Wow. Probably forty years since I first read that, and it kind of blows me away more every time. There are books you read young and then reread later, after learning to write—and then you realize that you were an uncritical reader then and they’re not very well written.

The passage above, for me, is the opposite. The more I learn about writing as a craft and an art, the more impressed I am with it. The more things I see it doing, and the more awe I feel.

Watership Down is the book I used as a model, when I was teaching myself to write omniscient. Omniscient gets a bad rap these days, but frankly that’s a matter of fashion, and Richard Adams shows in this passage how effective it can be when handled by a master. This passage, which brings us from a sweeping overview to a point of view that’s down among the grass stems and then back up into the sky with the larks before ending firmly grounded in a character, never loses the reader in the weeds, even when there are literal (fictional) weeds to be lost in.

It’s common for inexperienced writers, or writers who aren’t paying attention, to kind of throw details at the page without really thinking about whether each one leads to the next, or whether they are of use to the reader in building the scene. When the reader’s attention is forced to skip from thing to thing as if trapped in an 80s music video, the lack of a guiding line can be exhausting , confusing, and boring. (A confused reader is a bored reader.)

So HOW is Adams controlling the flow of information above? What are the transitions that control our attention and keep the scene in focus for us?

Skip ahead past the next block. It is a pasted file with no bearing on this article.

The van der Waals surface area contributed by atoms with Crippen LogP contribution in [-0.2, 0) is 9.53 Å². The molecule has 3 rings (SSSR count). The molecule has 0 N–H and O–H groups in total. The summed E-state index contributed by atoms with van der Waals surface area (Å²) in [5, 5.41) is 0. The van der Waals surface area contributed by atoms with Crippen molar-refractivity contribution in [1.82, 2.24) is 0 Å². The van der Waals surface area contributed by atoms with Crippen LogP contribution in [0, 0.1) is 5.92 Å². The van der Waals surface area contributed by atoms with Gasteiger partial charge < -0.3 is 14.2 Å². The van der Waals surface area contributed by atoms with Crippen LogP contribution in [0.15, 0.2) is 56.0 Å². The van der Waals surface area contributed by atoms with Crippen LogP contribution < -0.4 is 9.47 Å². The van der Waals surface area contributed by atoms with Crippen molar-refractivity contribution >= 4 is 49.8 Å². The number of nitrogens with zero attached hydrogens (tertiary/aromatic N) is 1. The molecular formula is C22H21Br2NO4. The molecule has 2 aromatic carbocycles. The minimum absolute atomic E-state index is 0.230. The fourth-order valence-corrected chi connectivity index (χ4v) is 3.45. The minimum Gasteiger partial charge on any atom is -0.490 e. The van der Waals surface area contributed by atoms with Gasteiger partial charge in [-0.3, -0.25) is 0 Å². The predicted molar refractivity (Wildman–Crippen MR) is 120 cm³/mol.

First, he uses the time of day to introduce the slanted evening light. That light illuminates the escarpment, the fields below, and we follow its rays down into the grass and dirt and among the insects. The insects then take us to a new vehicle: sound. In a virtuoso fugue of onomatopoeia, they stridulate and buzz into the sound of birds. The birds take us to the larks, and back up into the sky we go in their point of view into the sky again, back up over the land we’ve just swept through like a stooping hawk.

Then, with the transition of a prepositional phrase—”At the foot of the turf cliff”—Adams brings us to and grounds us in a specific place in the panorama he’s just described, and puts us into the head of his main protagonist, and turns us with another transition from description back to narrative. And narrative with a twist of rising tension, as the threat of mortal peril is so very casually introduced.

And that’s how it’s done. It’s not about limiting yourself to only immediately necessary information (though certainly effective books are written that way—check out C.J. Cherryh’s brilliant The Pride of Chanur, which I just reread) because the passage above is certainly lush. It’s about making sure the reader doesn’t feel that things are coming at them from all sides, that they’re incomprehensible and difficult to follow, and that nothing makes sense.

It’s about using the tools of rhetoric (in the classical sense) to bring the reader into and through the story, at a pace the author controls, and to direct the reader’s attention so they feel comfortable and supported along the way.

I hope that made sense and was useful.

Best,

Bear